“Kara, it’s Yuri.”

“Yeah, I know… saw you on display. What’s going on?”

“I know we are supposed to be off tomorrow, but it doesn’t look like that will be happening.”

“Is it Jacques?”

Kara feared the worst. She had been worried that Claude’s escape would have sped the killer up.
we have a name now.
With Claude gone, Max would probably be looking for another pair of boys. She was worried it would mean an earlier death for Jacques.

“No, not Jacques. We just got a report of a boy abducted from his home not far from here.”


“Yeah,” Yuri said. “The place is in Pétange, about twenty kilometres west of us. Small town, less than ten thousand. The mom woke up just after four. She could feel a draft and wondered why there would be a window open, what with the weather lately.”

“Took the kid right out of his room?”

“Looks like. They panicked and the father started following footprints in the snow but they ended once they reached the main road.”

Kara took a deep breath.

“Fuck. Just the one boy taken this time?”

“He’s an only child.”

“So Jacques is still alive.”

“That’s what I was thinking,” Yuri said. “I think he wants them in pairs for some reason.”

Kara stopped for a moment and rubbed the bridge of her nose between her thumb and forefinger.

“Maybe he doesn’t want them to be alone.”

“Serial killer with a heart? This is not Hollywood, Kara.”

“Yeah, you’re probably right. Where is this place?”

“I can text you the address. See you there soon?”

“Sounds good,” she said. “Give me a few and I’ll be on the road.”

“See you there. And drive safe, I hear the roads are a mess.”

“Will do.”

Kara hung up the phone and stood up. She picked up the bottle of rye and the empty pop cans and looked at the clock. She had been asleep for nearly seven hours. She took another look at the bottle, ran through some basic math in her head and then walked to the kitchen and put everything down on the counter.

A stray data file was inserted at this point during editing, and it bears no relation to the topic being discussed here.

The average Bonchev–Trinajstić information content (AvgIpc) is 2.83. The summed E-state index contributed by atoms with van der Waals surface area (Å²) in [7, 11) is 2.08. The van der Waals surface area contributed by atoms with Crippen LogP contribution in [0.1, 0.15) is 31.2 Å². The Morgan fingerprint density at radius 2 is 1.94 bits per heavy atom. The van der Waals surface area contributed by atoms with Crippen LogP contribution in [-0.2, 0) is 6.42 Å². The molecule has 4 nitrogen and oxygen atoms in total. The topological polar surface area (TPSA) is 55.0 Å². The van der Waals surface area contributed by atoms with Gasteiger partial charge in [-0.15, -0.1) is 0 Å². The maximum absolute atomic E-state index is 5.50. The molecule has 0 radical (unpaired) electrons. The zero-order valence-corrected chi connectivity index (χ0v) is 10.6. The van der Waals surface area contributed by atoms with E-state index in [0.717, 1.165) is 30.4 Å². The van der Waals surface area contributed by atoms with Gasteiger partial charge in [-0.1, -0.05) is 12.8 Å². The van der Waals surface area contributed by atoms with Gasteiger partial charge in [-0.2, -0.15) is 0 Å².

Ten minutes later she was dressed and on the road, one of the only people stupid enough to be out driving. The roads were covered in a deep layer of snow and hadn’t been plowed since the previous evening. She stuck to the tracks left behind by other vehicles and made her way red light by red light out of the city. It was a slower drive than she had expected, even with the road conditions and the driving snow that worsened once she hit the rural highways.

The tall buildings in the city blocked the wind and kept the snow on the ground. There had still been enough falling from the sky to make it hard to see in front of her, but once she hit the open roads the winds that whipped across the highway picked up the freshly fallen snow and mixed it with the rest. The result was an almost total whiteout, visibility reduced to only a few car lengths ahead of her. The driving snow and the windshield wipers whipping back and forth like a metronome at full speed caused her focus to drift. She gave her head a shake and stared forward, forcing her eyes open.

You’re exhausted. It’s not much further. Stay awake.

She kept going, pushing forward through the storm. The snow around her was uniform, the road straight and unchanging. All she saw was the blizzard in front of her and the tracks just past the hood, deep tire ruts in the snow that were already filling in. There was nothing there to gauge her speed by, and as she stared into the snowstorm looking for the lights of other vehicles or changes in the road, she never noticed her speed increasing.